Injected Medications for Type 2 Diabetes (Besides Insulin)

By American Diabetes Association

Pills aren’t the only option for people to lower their blood glucose (see the preceding section). Now patients have access to injected medications (other than insulin), which are injected under the skin with a needle. This is different from a pill that you pop in your mouth.

There are two non-insulin classes of injected medication for type 2 diabetes: GLP-1 agonists and amylin analogs.

The table lists the injected medications for type 2 diabetes.

Injected Medications for Type 2 Diabetes
Drug Class How It Works Generic Name Brand Name
Glucagon-like peptide-1 (GLP-1) receptor agonists Mimics the action of the incretin hormone GLP-1. Stimulates your body to produce more insulin. Slows down how quickly your stomach empties. Exenatide Byetta
Extended Release Exenatide Bydureon
Liraglutide Victoza
Dulaglutide Trulicity
Lixisenatide Adlyxin
Amylin analogs Mimics the action of the hormone amylin. Slows down how quickly your stomach empties. Suppresses your liver from releasing glucagon, a hormone that moves glucose into your bloodstream. Pramlintide Symlin

GLP-1 agonists

Glucagon-like peptide-1 receptor agonists (wow, that’s a mouthful) are otherwise know as GLP-1 agonists. They’re also sometimes called incretin mimetics because they mimic the action of the incretin hormone GLP-1, which helps lower blood glucose. GLP-1 agonists help your body make more insulin and slow down how quickly your stomach empties so your blood glucose doesn’t rise as rapidly. They may also make you less hungry and encourage some weight loss. GLP-1 agonists include exenatide (Byetta), liraglutide (Victoza), extended-release exenatide (Bydureon), dulaglutide (Trulicity), and lixisenatide (Adlyxin). Victoza can be used to reduce the risk of heart attack, stroke, and other cardiovascular events in adults with type 2 diabetes and at high risk for cardiovascular disease.

Exenatide received FDA approval in 2005. You inject GLP-1 agonists using a pre-dosed pen. Depending on the medication, you may inject twice a day, once a day, or once a week.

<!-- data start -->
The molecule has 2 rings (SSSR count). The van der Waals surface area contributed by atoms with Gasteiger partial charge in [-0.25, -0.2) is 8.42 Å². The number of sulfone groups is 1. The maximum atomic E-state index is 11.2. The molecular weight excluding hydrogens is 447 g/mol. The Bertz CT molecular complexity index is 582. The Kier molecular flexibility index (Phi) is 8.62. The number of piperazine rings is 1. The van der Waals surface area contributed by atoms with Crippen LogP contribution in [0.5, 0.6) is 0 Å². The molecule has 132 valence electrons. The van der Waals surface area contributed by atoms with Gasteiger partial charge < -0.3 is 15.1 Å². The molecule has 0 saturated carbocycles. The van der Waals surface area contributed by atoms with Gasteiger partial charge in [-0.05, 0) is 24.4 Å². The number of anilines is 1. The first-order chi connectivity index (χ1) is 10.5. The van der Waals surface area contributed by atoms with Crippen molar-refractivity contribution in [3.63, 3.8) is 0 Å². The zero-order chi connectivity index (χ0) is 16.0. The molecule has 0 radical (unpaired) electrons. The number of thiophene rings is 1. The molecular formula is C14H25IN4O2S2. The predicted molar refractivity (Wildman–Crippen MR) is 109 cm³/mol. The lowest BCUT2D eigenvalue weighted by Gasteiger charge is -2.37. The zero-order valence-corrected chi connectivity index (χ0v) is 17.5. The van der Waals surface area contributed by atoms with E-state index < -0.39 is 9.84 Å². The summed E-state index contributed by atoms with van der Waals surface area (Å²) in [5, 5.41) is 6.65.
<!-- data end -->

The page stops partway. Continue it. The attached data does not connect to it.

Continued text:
Side effects include weight loss, nausea and vomiting (and resulting dehydration), episodes of low blood glucose, kidney problems, and inflammation of the pancreas. Tell your healthcare provider if you’ve had pancreatitis, gallstones, a history of alcoholism, high triglycerides, or kidney problems.

Whether you’re starting a new medication or just can’t remember, don’t be afraid to ask your healthcare provider why you’re taking it. Knowing the reasons why you take a specific medication may help you remember to take it — or just feel more empowered about your actions.

Amylin analogs

Amylin analogs mimic a hormone called amylin that the body naturally produces along with insulin. Pramlintide (Symlin) is a manufactured version of this hormone. Some people with type 2 diabetes don’t make enough insulin or enough amylin. Pramlintide lowers blood glucose by slowing how fast your stomach empties and suppressing your liver from releasing a hormone called glucagon, which puts glucose into your bloodstream. It may also encourage you to eat less because you feel fuller at meals.

Pramlintide received FDA approval in 2005 for people with type 1 or type 2 diabetes who use insulin. You inject pramlintide using a disposable pen during meals. It does not replace insulin. It’s helpful for people who need something beyond insulin to help control their blood glucose.

Side effects include episodes of low blood glucose, nausea, vomiting, stomach pain, and headache.